April 1, 2016: Randall Kennedy, on “What Racial Order Should We Be Attempting to Achieve in the United States of America?”

April 8, 2016: Leon R. Kass, on “The Ten Commandments.”

April 15, 2016: Bruce Cole, on “A Monumental Mess on the Mall: The Eisenhower Memorial.”



September 11, 2015: Roderick MacFarquhar, on The Rise of Xi Jinping. 

October 16, 2015: Jeffrey Tulis, on The Anti-Federal Appropriation.

October 23, 2015: Edward Rothstein, on TBA.

October 30, 2015: Colin Dueck, on his new book The Obama Doctrine: American Grand Strategy Today. 

November 13, 2015: Peter Wood, on The Idea of Sustainability. 



February 20, 2015:  Adam J. White, on "The Supreme Court in American Law and Politics.” 

March 6, 2015:  Paul A. Cantor ’66, on “The Apocalyptic Strain in Popular Culture.”  

March 27, 2015: David Bromwich, on “The Consistency of Edmund Burke; Are There Burkean Principles?”

April 10, 2015:  R. Shep Melnick ’73, on “Regulation of Campus Sexual Misconduct by the Office of Civil Rights.” 

April 17, 2015:  Elliott Abrams ’69, on “The Middle East Today.”



September 12, 2014:  Jed Rubenfeld, on the problem of sexual consent. 

September 19, 2014:  Russ Muirhead ’88, on "The Constitution and Political Parties. "

September 26, 2014:  Rebecca Goldstein, on her book, Plato at the Googleplex.

October 17, 2014:  Charles Lane ’83, TBA. 

October 24 2014:  Christopher Caldwell ’83, on "The Endless 1960’s: The Roots of Today’s Unrest."

October 31, 2014:  Francis Fukuyama, on his new book, Political Order and Political Decay: From the Industrial Revolution to the Globalization of Democracy. 

November 14, 2014:  R. Shep Melnick ’73, RESCHEDULED. 

December 5, 2014:  Peter Schuck, on his new book, Why Government Fails So Often: And How It Can Do Better. 



March 7, 2014:  John P. Walters, on “Addiction and American Democracy.” 

March 14, 2014:  Charles Murray, on “The Bell Curve Revisited.”  

March 28, 2014:  Colleen Sheehan, on “The Education of Jane Austen’s Emma.”

April 25, 2014:  Morton Keller, on “The Rise and Stall of the Modern American State.” 

May 9, 2014:  Ramesh Ponnuru, on “The Future of the Republican Party.”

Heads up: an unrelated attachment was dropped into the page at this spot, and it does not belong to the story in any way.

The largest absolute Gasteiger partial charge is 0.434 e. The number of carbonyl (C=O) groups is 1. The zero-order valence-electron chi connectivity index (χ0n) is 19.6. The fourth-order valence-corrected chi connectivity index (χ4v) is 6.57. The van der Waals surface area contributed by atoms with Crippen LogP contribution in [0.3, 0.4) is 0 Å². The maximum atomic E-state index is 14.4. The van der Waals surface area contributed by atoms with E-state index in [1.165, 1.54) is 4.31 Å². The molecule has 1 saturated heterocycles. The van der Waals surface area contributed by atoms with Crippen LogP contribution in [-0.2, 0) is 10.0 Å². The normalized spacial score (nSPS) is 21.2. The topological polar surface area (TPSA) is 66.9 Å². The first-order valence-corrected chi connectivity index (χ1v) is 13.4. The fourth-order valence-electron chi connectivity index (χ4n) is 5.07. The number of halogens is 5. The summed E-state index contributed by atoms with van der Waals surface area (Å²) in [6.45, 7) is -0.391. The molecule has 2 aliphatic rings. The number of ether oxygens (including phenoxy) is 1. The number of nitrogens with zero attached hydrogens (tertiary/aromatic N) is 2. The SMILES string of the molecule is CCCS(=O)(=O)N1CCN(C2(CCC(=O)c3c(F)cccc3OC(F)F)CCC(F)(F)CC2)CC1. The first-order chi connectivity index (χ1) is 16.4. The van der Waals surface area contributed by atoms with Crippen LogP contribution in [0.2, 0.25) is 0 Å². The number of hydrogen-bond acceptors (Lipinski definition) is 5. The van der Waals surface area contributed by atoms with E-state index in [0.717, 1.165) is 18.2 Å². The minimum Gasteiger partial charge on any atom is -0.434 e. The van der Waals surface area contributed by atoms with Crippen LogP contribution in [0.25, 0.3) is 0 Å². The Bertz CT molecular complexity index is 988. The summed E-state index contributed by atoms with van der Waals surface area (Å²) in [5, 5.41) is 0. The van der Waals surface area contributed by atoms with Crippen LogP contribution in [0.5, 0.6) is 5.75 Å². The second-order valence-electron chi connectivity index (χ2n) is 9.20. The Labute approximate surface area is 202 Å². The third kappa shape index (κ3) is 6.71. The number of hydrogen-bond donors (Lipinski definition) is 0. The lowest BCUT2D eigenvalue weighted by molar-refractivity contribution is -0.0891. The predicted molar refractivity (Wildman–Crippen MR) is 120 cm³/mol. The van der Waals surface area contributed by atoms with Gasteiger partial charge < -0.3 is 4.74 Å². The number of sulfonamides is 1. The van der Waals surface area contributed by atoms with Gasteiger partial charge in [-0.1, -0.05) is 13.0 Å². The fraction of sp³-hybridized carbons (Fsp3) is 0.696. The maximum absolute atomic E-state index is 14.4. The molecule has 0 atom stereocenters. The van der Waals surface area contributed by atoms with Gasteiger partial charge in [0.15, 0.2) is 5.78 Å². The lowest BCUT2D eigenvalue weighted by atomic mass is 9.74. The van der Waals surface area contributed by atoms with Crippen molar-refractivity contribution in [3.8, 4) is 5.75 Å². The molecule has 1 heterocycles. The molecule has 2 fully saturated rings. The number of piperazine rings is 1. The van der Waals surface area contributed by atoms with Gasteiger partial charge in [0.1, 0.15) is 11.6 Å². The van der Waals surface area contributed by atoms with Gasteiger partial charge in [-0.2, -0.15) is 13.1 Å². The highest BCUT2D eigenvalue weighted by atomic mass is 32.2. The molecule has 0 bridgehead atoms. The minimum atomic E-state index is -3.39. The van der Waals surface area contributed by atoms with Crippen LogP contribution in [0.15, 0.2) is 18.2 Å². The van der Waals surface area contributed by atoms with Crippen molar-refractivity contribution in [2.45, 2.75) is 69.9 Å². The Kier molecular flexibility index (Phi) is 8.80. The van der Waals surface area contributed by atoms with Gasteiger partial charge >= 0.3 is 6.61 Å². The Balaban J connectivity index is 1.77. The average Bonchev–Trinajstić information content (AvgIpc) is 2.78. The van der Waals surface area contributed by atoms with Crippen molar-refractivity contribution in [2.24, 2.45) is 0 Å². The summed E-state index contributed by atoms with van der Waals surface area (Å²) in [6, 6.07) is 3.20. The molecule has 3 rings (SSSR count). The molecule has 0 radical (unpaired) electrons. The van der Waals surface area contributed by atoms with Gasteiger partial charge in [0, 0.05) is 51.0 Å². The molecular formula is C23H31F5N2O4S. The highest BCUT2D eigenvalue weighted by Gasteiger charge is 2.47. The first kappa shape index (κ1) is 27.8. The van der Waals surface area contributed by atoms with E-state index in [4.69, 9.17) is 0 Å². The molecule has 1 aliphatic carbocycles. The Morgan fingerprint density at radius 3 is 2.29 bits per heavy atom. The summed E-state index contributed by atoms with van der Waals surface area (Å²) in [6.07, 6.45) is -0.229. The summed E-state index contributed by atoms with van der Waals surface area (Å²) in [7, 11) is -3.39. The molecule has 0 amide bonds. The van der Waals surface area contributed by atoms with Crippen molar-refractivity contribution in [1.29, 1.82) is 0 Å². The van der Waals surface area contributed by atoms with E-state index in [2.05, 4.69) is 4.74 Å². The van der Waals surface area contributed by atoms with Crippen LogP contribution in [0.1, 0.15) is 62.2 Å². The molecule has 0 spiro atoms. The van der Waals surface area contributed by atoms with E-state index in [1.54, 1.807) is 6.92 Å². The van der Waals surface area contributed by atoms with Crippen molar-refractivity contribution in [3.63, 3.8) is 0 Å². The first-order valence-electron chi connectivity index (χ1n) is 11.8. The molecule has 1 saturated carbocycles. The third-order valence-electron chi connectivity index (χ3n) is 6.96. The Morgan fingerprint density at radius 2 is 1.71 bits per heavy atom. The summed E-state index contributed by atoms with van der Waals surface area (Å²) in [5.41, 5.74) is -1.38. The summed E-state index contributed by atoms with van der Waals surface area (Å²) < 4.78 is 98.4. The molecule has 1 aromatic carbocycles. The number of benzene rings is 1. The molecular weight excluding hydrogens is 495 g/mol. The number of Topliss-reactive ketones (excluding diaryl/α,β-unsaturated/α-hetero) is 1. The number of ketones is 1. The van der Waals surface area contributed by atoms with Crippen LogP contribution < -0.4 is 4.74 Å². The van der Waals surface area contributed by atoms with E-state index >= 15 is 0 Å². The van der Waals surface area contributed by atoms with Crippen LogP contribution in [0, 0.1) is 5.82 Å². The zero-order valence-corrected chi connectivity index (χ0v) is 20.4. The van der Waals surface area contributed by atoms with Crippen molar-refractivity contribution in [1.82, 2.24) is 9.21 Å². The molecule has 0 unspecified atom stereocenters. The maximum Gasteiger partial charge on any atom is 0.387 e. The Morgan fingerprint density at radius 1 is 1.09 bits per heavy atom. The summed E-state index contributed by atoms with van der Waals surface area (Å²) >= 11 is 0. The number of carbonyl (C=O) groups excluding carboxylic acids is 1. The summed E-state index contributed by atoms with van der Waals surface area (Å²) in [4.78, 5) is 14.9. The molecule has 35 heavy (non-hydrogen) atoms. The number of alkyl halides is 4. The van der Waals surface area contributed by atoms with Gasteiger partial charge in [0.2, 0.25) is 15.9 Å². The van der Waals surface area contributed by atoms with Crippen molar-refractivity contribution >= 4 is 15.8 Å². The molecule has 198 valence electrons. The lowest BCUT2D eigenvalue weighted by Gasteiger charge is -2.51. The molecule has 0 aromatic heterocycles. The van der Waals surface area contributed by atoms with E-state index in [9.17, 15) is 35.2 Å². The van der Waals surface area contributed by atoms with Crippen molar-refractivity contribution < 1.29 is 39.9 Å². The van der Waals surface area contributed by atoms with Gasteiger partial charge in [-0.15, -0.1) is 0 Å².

September 27, 2013:  Morris Fiorina, on the present political situation in the U.S.

October 18, 2013: Jonathan Last, on his new book, What to Expect When No One’s Expecting, the demographic problem faced by liberal democracy in the West.

October 25, 2013:  Christopher DeMuth, “The Bucks Start Here,” on the growth of executive government as connected to the growth of national debt.

November 1, 2013:  Jean Yarbrough, on her new book Theodore Roosevelt and the American Political Tradition.

November 15, 2013:  Wilfred McClay, on “The Strange Persistence of Guilt in a Post-Religious Age.” 



October 12, 2012:  Sohrab Ahmari, on the situation in Iran.

October 19, 2012: Lorraine Clark, on the Jane Austen novel Mansfield Park.

October 26, 2012: Irwin Stelzer, on the American economy and the election.

November 2, 2012:  Paul A. Cantor, on Shakespeare’s play Antony and Cleopatra.

November 9, 2012:  Michael W. McConnell, on current events at the Supreme Court. 

November 16, 2012: James Piereson, on his forthcoming study of John Maynard Keynes. 

November 30, 2012:  Jim Manzi, on the use and abuse of social science. 



February 3, 2012:  Steven Pinker, on his new book concerning violence, The Better Angels of Our Nature: Why Violence Has Declined(2011).

March 2, 2012:  Jay Cost, on the presidential campaign this year.

March 23, 2012:  Adam Schulman, on “The Discovery of Entropy” and its implications for our understanding and the relationship between philosophy and science. 

April 13, 2012:  Heather Mac Donald, on criticisms of American universities.